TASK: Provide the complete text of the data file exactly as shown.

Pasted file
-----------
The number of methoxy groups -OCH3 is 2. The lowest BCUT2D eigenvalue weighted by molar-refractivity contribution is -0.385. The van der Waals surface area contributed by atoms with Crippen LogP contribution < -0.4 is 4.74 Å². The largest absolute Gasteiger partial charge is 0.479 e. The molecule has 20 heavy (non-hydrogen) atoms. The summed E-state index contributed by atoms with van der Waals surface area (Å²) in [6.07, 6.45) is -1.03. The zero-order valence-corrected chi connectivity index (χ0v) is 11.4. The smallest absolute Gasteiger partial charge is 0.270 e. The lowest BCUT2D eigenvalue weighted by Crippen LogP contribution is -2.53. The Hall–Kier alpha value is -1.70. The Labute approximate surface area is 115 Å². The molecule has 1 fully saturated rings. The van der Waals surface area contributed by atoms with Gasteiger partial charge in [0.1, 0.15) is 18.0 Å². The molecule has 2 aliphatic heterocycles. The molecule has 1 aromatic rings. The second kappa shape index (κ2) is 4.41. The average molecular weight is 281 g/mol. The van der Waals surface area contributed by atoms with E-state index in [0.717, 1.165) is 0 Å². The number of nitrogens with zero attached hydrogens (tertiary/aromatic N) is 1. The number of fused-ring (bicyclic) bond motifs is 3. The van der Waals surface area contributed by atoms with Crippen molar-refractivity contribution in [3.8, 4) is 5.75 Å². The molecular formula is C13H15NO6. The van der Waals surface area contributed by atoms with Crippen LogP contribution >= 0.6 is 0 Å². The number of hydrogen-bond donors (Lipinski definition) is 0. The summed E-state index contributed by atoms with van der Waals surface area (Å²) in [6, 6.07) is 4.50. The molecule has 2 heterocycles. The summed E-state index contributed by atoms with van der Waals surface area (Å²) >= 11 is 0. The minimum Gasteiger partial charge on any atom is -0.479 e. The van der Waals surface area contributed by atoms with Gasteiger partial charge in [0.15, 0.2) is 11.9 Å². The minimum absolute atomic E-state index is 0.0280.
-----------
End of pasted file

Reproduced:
The number of methoxy groups -OCH3 is 2. The lowest BCUT2D eigenvalue weighted by molar-refractivity contribution is -0.385. The van der Waals surface area contributed by atoms with Crippen LogP contribution < -0.4 is 4.74 Å². The largest absolute Gasteiger partial charge is 0.479 e. The molecule has 20 heavy (non-hydrogen) atoms. The summed E-state index contributed by atoms with van der Waals surface area (Å²) in [6.07, 6.45) is -1.03. The zero-order valence-corrected chi connectivity index (χ0v) is 11.4. The smallest absolute Gasteiger partial charge is 0.270 e. The lowest BCUT2D eigenvalue weighted by Crippen LogP contribution is -2.53. The Hall–Kier alpha value is -1.70. The Labute approximate surface area is 115 Å². The molecule has 1 fully saturated rings. The van der Waals surface area contributed by atoms with Gasteiger partial charge in [0.1, 0.15) is 18.0 Å². The molecule has 2 aliphatic heterocycles. The molecule has 1 aromatic rings. The second kappa shape index (κ2) is 4.41. The average molecular weight is 281 g/mol. The van der Waals surface area contributed by atoms with E-state index in [0.717, 1.165) is 0 Å². The number of nitrogens with zero attached hydrogens (tertiary/aromatic N) is 1. The number of fused-ring (bicyclic) bond motifs is 3. The van der Waals surface area contributed by atoms with Crippen molar-refractivity contribution in [3.8, 4) is 5.75 Å². The molecular formula is C13H15NO6. The van der Waals surface area contributed by atoms with Crippen LogP contribution >= 0.6 is 0 Å². The number of hydrogen-bond donors (Lipinski definition) is 0. The summed E-state index contributed by atoms with van der Waals surface area (Å²) in [6, 6.07) is 4.50. The molecule has 2 heterocycles. The summed E-state index contributed by atoms with van der Waals surface area (Å²) >= 11 is 0. The minimum Gasteiger partial charge on any atom is -0.479 e. The van der Waals surface area contributed by atoms with Gasteiger partial charge in [0.15, 0.2) is 11.9 Å². The minimum absolute atomic E-state index is 0.0280.